I’ve never told anyone this—okay, maybe one person but he’s in China so that doesn’t count—and I’m kind of embarrassed to admit it. It’s an obsession, really, something that I’ve kept remarkably hidden, or on the down low for years. You would never know it by looking at me.
Whether it’s hard or soft, I don’t care. Girth makes no difference. When I see the object of my fascination—my addiction, really—my heart pounds, nostrils flare, skin tingles, eyes grow wide and mind races with thoughts too wild to contain. I become possessed.
Some might call it a fetish. But it’s probably the single biggest reason why I started working at Border’s Books & Music in Kahului. And still do, on occasion.
I have a thing about books. Oh, it’s beyond mere bibliophilia. Sure, reading them is great and all. But I get the biggest rush simply looking up at a 15-foot wall stuffed with ‘em—row after row of spines, generally eight to 10 inches in height but varying in density, color and style.
I love to pull down a random book off the shelf and investigate the binding or the way the grooves between the front and backboards slope gently or dramatically, depending on how often the book’s been opened. I love to flip the pages, seeing if the print is too large (inferring simplicity) or too small (tending towards pretentiousness). And if I determine the book is very new and unopened, I’ll smell the pages and just barely open the flyleaf to hear the crackle of glue and paper at the hinges.
And I admit, I do judge a book by its cover. I know sometimes the picture or graphic choice says more about the author’s character than the book’s content. Which is not to say I don’t appreciate the merit of romance novel covers, or the chakra and rainbow-heavy covers of metaphysical books.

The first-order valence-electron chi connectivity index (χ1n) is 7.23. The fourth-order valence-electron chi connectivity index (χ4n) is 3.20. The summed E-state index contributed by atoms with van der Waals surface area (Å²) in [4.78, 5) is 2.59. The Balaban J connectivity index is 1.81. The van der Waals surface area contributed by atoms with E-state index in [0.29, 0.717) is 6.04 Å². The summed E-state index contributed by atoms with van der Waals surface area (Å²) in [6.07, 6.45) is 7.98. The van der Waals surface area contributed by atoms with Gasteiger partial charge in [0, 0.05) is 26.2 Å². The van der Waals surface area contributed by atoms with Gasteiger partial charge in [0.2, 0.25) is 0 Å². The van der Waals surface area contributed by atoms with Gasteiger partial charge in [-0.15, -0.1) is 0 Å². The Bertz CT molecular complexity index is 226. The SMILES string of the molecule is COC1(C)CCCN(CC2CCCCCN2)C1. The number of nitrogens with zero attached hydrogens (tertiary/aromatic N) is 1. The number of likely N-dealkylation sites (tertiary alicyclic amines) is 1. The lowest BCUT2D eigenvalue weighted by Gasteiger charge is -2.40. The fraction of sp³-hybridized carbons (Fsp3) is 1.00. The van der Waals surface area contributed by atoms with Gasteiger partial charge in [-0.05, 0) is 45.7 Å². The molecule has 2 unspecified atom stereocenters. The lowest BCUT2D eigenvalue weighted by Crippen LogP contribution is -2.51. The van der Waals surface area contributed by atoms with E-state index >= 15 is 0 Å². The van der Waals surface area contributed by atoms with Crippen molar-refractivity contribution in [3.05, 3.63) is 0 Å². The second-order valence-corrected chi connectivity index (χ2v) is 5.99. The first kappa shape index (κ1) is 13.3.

I once hesitated to buy a travel narrative from one of my favorite writers because the cover—the cover, not the back—depicted the author in a horrifically cheesy, “look at me, I’m going somewhere” pose in full makeup, designer suit and top hat. It looked like it should have been an aging Broadway star autobiography.
When I first started working at Borders five years ago, I gobbled up advance copies and read everything I could get my hands on. Nowadays it seems I just don’t have the time for that kind of commitment. But I do perform an elaborate—and highly attention-deficit—ritual every time I go in.
Of course, I read the back sleeve and jacket flap for story synopsis and to see the infinite ways critics can say the book is readable. The bestsellers and Oprah picks always say “A masterpiece!” on the back, which to me spells boring epic—soon to be made some dumb movie starring Brad Pitt or Renee Zellweger. My favorite part is the Contents page and I always, always read the first paragraph of every book I pick up.
During a typical five-hour shift, I perform this biblio-ritual approximately 72 times, depending on which section they have me “working” in. If I am working, you can generally spot me maniacally alphabetizing in Psychology or with my face buried in the Medieval/Renaissance Studies corner, occasionally running over to Literature, but always taking time to scowl at the amateurs perusing cheap, mass-market copies of Tom Clancy or Danielle Steel in the more pedestrian genre sections.
Actually, I try not to assess people’s reading habits too closely—if they ask me for the latest David Icke book about alien lizards guiding us from outer space, I won’t balk. I’m just happy they’re reading. And if I catch them taking a deep whiff of page 62, I will be more than happy to give the lovebirds a little privacy.
Samantha Campos worked briefly as the lead stand-in for Heather Locklear’s stunt double on T.J. Hooker, but was booted when she got caught scarfing Adrian Zmed’s tuna sandwich from Craft Services. MTW